Author Topic: Password anomaly with the WiFi  (Read 2325 times)


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Password anomaly with the WiFi
« on: December 25, 2013, 04:52:32 am »
I managed to lock myself out of my DigiX on WiFi yesterday, and it's taken me a while to sort out why.

When the password (and presumably other strings, such as username) are passed to the software, it's Percent Encoded, as are all strings passed to web servers.  This results in most non-alphanumeric characters being encoded with a preceding percent symbol.  Generally this would be fine, but it looks like the sequence is not then unencoded, so you end up with a strange sequence in the middle of your password.

I had an "&" symbol in my password, and that was encoded as %26 (ie "abc&def" ends up as "abc%26def").  I ended up having to send an AT command to the module, with the WEBU command, so it returned the username and password, which was then clearly buggered up.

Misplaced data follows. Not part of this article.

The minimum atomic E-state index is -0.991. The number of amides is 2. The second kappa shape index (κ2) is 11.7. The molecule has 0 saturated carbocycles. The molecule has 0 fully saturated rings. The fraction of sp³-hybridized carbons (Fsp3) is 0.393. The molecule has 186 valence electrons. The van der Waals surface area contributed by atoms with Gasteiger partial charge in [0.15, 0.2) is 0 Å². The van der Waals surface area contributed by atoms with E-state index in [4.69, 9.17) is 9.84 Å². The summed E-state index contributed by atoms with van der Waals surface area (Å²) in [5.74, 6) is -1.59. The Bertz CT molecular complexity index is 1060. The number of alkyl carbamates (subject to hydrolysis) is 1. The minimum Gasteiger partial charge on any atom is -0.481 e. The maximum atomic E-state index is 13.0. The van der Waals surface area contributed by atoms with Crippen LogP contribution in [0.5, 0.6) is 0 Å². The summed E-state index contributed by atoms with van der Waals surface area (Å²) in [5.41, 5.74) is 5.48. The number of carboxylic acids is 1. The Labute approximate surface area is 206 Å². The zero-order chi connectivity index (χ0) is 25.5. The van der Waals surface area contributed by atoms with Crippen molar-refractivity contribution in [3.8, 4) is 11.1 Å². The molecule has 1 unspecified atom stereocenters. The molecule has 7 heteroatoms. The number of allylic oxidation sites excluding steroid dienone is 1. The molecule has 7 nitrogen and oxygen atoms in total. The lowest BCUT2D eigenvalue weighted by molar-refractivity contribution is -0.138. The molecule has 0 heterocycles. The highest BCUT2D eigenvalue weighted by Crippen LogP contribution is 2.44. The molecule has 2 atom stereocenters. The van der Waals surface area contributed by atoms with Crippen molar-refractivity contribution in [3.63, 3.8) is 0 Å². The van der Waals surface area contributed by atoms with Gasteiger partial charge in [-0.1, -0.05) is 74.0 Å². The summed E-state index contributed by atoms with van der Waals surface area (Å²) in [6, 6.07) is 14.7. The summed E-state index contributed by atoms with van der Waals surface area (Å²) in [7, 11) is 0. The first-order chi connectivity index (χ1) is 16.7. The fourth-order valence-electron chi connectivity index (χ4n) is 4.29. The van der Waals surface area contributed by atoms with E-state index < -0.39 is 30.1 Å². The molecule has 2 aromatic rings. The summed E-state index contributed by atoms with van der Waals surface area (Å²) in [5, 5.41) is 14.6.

So, if you want to avoid this, stick to number and letters only, in password and username strings passed to the WiFi software via the web interface.  This is a bit contrary to the normal suggestions about passwords, but will make your life a lot easier!


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Re: Password anomaly with the WiFi
« Reply #1 on: December 26, 2013, 07:01:06 am »
For those who haven't already seen it, this xkcd comic illustrates that when it comes to passwords, length is a better protection factor than the mix of characters:

Security systems that enforce policies like "You must include at least one capital letter, one numeral, and one special character, and the length must be between 8 and 12 characters" tick me off, because they are actually reducing the security keyspace.

So in this case, where we have a reason to avoid special characters, the best security advice is to just make your password really long, even if it's just several words in all lowercase.